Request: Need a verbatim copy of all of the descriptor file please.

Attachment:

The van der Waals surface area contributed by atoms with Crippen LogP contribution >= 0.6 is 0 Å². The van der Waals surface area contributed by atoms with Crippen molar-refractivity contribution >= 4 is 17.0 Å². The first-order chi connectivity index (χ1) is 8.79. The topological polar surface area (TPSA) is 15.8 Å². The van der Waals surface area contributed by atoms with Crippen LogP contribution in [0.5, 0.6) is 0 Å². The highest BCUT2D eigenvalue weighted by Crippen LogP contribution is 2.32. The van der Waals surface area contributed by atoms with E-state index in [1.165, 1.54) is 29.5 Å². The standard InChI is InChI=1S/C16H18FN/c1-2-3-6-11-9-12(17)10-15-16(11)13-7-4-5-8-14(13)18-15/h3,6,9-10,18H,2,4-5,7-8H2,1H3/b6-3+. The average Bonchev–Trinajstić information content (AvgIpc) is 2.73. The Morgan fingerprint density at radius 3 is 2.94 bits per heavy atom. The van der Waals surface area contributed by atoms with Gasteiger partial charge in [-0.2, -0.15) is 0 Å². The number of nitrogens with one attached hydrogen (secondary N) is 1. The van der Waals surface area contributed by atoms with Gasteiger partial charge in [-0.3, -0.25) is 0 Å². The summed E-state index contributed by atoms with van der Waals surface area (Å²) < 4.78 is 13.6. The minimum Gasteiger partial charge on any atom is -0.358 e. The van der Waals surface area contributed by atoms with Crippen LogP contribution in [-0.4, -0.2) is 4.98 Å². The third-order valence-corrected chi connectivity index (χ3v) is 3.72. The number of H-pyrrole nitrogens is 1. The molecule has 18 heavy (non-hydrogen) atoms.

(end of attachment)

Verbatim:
The van der Waals surface area contributed by atoms with Crippen LogP contribution >= 0.6 is 0 Å². The van der Waals surface area contributed by atoms with Crippen molar-refractivity contribution >= 4 is 17.0 Å². The first-order chi connectivity index (χ1) is 8.79. The topological polar surface area (TPSA) is 15.8 Å². The van der Waals surface area contributed by atoms with Crippen LogP contribution in [0.5, 0.6) is 0 Å². The highest BCUT2D eigenvalue weighted by Crippen LogP contribution is 2.32. The van der Waals surface area contributed by atoms with E-state index in [1.165, 1.54) is 29.5 Å². The standard InChI is InChI=1S/C16H18FN/c1-2-3-6-11-9-12(17)10-15-16(11)13-7-4-5-8-14(13)18-15/h3,6,9-10,18H,2,4-5,7-8H2,1H3/b6-3+. The average Bonchev–Trinajstić information content (AvgIpc) is 2.73. The Morgan fingerprint density at radius 3 is 2.94 bits per heavy atom. The van der Waals surface area contributed by atoms with Gasteiger partial charge in [-0.2, -0.15) is 0 Å². The number of nitrogens with one attached hydrogen (secondary N) is 1. The van der Waals surface area contributed by atoms with Gasteiger partial charge in [-0.3, -0.25) is 0 Å². The summed E-state index contributed by atoms with van der Waals surface area (Å²) < 4.78 is 13.6. The minimum Gasteiger partial charge on any atom is -0.358 e. The van der Waals surface area contributed by atoms with Crippen LogP contribution in [-0.4, -0.2) is 4.98 Å². The third-order valence-corrected chi connectivity index (χ3v) is 3.72. The number of H-pyrrole nitrogens is 1. The molecule has 18 heavy (non-hydrogen) atoms.